My first Parks on the Air Activation

Parks on the Air (POTA) is a popular amateur radio activity that involves operators setting up their radio equipment in designated public parks and natural areas. The goal is to make contacts with other amateur radio operators while enjoying the outdoors and promoting the conservation of these public spaces.

10 months ago I listed my goals for amateur radio for the year. The first one was “Activate a park for POTA.” Of all my goals, the POTA activation was the only one remaining.

My original plan was to activate Peddocks Island, but I didn’t bring my radio on that trip due to the remnants of a hurricane that was blowing through. So I set my sights on Minute Man National Park (POTA park K-0745).

Minute Man National Park is about a 15 minute drive from my house. National parks don’t like visitors throwing ropes and wires into trees. I’d need a self-supporting antenna. So I built one.

I drove to the park and set up near Hartwell Tavern.

I was able to deploy my new ground-spike vertical whip and set up my station in about 15 minutes. The banana plugs made it really easy to connect and lay out the antenna’s eight radials. It was my first time deploying and using my new home built vertical. It was incredibly satisfying to set it up, turn on the radio an see that I had a 1.4 to 1 SWR match. The antenna at its full height was resonant for 20 meter operation and ready to go.

Although CW mode (Morse code) operation has been my focus lately. I activated Minute Man National Park via voice (phone) in single-side-band (SSB) mode.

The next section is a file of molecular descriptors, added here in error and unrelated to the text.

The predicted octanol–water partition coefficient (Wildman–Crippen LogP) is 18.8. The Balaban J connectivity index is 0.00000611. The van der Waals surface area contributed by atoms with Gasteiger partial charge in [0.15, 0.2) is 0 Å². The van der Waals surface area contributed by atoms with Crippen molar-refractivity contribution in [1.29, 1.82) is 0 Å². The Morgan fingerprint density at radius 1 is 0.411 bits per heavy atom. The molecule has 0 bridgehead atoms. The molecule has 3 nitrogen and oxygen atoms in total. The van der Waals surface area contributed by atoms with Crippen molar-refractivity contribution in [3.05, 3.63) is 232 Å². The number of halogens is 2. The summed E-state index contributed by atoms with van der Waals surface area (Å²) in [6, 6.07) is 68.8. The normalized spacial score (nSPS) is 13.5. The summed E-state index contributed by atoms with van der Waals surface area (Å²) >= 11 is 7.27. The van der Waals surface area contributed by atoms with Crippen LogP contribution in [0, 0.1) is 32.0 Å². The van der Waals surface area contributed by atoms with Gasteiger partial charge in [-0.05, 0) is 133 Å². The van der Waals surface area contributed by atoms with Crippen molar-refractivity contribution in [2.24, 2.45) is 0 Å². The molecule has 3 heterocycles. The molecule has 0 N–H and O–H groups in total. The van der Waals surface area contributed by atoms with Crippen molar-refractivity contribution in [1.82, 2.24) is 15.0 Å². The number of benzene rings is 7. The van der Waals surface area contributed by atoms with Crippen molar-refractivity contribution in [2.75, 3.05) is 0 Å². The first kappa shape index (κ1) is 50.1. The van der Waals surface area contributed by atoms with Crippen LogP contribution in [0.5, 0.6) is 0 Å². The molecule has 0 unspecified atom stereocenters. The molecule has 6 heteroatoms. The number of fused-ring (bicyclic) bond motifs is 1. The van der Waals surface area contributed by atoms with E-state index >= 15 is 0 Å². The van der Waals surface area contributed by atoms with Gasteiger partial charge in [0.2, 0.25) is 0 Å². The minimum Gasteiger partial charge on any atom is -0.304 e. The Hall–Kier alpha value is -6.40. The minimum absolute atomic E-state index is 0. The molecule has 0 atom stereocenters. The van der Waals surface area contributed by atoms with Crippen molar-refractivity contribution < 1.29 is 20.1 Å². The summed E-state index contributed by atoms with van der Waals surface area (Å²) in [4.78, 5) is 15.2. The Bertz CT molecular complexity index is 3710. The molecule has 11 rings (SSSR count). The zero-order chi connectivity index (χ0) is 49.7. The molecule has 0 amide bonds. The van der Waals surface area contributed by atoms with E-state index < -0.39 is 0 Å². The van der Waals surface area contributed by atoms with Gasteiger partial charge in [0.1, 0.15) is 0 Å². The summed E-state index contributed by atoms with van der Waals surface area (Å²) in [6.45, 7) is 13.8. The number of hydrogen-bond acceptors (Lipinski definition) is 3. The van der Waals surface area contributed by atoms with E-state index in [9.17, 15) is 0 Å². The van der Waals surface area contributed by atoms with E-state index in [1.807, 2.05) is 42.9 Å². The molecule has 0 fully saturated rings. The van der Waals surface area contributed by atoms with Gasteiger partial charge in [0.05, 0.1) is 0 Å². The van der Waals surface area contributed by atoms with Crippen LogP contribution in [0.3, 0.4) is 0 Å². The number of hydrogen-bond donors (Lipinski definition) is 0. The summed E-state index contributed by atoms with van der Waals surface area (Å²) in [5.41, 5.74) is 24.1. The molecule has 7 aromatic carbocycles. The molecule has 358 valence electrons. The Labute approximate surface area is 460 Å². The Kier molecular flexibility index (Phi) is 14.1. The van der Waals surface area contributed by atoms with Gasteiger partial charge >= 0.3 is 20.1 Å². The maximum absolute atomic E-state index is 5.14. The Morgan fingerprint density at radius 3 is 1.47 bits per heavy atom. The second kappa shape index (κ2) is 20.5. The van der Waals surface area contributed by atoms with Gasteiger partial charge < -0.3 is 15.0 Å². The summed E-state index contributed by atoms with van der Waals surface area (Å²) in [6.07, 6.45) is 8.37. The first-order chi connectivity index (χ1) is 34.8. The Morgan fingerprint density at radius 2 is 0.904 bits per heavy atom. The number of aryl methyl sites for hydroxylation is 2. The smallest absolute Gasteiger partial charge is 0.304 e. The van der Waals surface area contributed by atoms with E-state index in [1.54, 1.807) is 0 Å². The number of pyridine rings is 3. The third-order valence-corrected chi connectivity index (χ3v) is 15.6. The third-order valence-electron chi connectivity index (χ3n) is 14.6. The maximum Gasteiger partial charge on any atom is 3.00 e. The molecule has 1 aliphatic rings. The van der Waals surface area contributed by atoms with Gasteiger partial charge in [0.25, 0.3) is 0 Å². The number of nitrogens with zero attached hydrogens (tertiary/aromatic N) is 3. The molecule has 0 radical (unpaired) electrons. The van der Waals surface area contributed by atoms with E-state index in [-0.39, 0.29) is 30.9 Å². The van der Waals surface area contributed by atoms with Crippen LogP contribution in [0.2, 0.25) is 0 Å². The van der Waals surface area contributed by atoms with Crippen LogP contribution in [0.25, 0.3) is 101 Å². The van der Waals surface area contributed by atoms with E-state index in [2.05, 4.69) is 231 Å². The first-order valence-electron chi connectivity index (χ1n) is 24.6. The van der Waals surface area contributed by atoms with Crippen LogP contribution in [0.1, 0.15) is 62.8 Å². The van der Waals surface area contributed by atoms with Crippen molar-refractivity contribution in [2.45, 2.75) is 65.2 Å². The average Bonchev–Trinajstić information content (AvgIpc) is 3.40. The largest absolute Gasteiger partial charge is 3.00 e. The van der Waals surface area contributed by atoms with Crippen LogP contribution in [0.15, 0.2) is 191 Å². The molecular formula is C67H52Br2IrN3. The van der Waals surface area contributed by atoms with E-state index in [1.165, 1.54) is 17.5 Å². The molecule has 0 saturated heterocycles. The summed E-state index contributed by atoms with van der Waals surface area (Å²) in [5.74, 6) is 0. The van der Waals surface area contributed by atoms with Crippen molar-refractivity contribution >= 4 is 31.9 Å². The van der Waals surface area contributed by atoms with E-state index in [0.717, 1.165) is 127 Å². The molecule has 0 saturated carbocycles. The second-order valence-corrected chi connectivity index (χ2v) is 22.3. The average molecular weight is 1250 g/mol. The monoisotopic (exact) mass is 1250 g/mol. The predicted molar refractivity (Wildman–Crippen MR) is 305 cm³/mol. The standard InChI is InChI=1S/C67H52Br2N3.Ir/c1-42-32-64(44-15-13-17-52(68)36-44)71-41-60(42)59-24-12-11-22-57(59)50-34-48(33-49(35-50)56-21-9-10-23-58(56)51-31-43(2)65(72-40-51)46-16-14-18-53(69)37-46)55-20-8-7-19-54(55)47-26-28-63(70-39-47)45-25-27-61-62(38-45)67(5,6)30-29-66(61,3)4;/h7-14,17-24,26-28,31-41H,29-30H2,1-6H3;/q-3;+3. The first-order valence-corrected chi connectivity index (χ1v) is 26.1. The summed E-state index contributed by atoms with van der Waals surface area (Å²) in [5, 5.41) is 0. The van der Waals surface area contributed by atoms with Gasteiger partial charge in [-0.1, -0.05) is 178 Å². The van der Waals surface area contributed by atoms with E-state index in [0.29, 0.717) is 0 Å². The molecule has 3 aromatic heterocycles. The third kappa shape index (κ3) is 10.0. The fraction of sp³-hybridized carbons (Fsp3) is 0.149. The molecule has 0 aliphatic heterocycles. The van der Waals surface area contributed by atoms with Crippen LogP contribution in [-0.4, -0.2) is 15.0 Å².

The activation went without a hitch and I had a lot of fun. I made 27 contacts in under an hour operating at 20 watts. Given the low power that my Xeigu G90 has I don’t often deal with a pile-up.

A pile-up is a term for when radio operators have a lot of stations trying to call into their station at the same time

Today, activating a popular park with my new antenna I had a lot of stations waiting for their turn to contact me.

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Towards the end of my activation one station, EA9LS, called in with a strong signal. It was my first time having someone from Spain answer my call. I’ve had QSOs with Europe before but it was always me searching and pouncing on their station not them calling into me. Vertical antennas have a lower max radiation angle and are better for longer contacts. This seems to prove it.

So today I finally activated a park for the POTA program. I think it will be the first of many.

Thank you to the many hunters who contacted me.